Disaster Recovery: Recovery Time ObjectivesBy Ericka Chickowski | Posted 2008-07-22 Email Print
Re-Thinking HR: What Every CIO Needs to Know About Tomorrow's Workforce
After years of progress in disaster recovery and business continuity, advances are beginning to unravel in planning, communication and will. Is your company's risk management plan in line with the best practices in disaster recovery?
Not Meeting Recovery-Time Objectives
As the Grolsch example makes clear, integrating IT disaster-recovery and business-continuity planning is critical. So why is the gap between the two widening?
Business-continuity experts say the tightening economy is partly to blame. However, they believe bridging the divide between technical and business expertise is also a matter of motivation.
“I think the consistent problem is that the folks who are tasked with developing business-continuity management programs often have little to no technical skills,” Deloitte & Touche’s Sarabacha says. “The person in charge of disaster recovery just gets tired of explaining and discussing technical aspects with that person and kind of gives up.”
No matter what the reason, the biggest way the gap can negatively affect an organization is by skewing RTOs (recovery-time objectives). According to Sarabacha, many enterprises are falling short when it comes to meeting RTOs. This is partly due to a lack of realistic expectations that stems from scarcity of communication between IT and business-side managers.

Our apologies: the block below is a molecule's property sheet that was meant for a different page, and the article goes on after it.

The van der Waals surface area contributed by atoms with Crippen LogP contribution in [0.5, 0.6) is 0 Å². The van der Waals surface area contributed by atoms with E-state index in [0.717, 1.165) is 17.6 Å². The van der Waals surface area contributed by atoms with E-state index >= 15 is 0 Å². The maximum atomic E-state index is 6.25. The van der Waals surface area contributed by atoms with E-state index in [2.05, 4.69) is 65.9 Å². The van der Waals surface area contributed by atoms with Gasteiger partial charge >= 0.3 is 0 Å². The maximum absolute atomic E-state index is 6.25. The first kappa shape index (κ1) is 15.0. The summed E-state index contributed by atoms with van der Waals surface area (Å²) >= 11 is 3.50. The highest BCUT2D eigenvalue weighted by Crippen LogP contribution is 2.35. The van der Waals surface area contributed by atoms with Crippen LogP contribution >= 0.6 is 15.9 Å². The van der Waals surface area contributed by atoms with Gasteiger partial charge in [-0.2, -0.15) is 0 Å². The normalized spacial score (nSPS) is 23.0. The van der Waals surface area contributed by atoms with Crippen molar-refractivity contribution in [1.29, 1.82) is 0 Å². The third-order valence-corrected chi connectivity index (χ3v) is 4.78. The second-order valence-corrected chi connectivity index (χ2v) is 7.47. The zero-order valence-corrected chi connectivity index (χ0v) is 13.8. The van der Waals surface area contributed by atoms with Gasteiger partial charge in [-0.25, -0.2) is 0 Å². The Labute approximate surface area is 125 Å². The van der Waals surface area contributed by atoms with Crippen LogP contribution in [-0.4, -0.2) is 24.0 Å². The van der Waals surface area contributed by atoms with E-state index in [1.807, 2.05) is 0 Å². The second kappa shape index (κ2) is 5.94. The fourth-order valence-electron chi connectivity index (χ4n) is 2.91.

Often, a business will base its RTOs solely on the capabilities of its IT department to get things back up and running after disruption. These organizations fail to consider the logistics of resuming other business processes and operations, setting unrealistic objectives and failing to prioritize based on realistic expectations, notes Pelant, the disaster-recovery consultant.
“We’re finding that recovery-time objectives now have gotten so short that only IT can meet them. The business side can’t meet them,“ he says, explaining that some businesses might set a recovery objective of one hour for a certain business function. “But if you think about an hour’s lapsed time, the time interruption evacuating the building, collecting your thoughts, and then relocating to an alternate site and then setting up and starting to renew operations, it’s hard if you’ve only got an hour to do that. There’s a real lag there on the business side in that if you really are going to effectively do that, you really have to have some type of an alternate operation in place─not an alternate site, but an alternate operation that can pick up the workload in that time frame, and that’s not happening.”
Sometimes, it isn’t just the business side that lags, either. According to Sarabacha, business leaders who are out of the loop might also set unrealistic expectations that IT staffers cannot meet.
“We have several clients we help with testing of their disaster-recovery plans, and almost without exception, the results come out to be three, four and five times the duration expected,” he says. “For example, we’ve got one where they [estimated a] 12-hour RTO for their critical ERP [enterprise resource planning] application, and it took 66 hours to bring it back up. That’s something a business can understand. They might not understand why it took 66 hours, but they can understand that now they have got a problem.”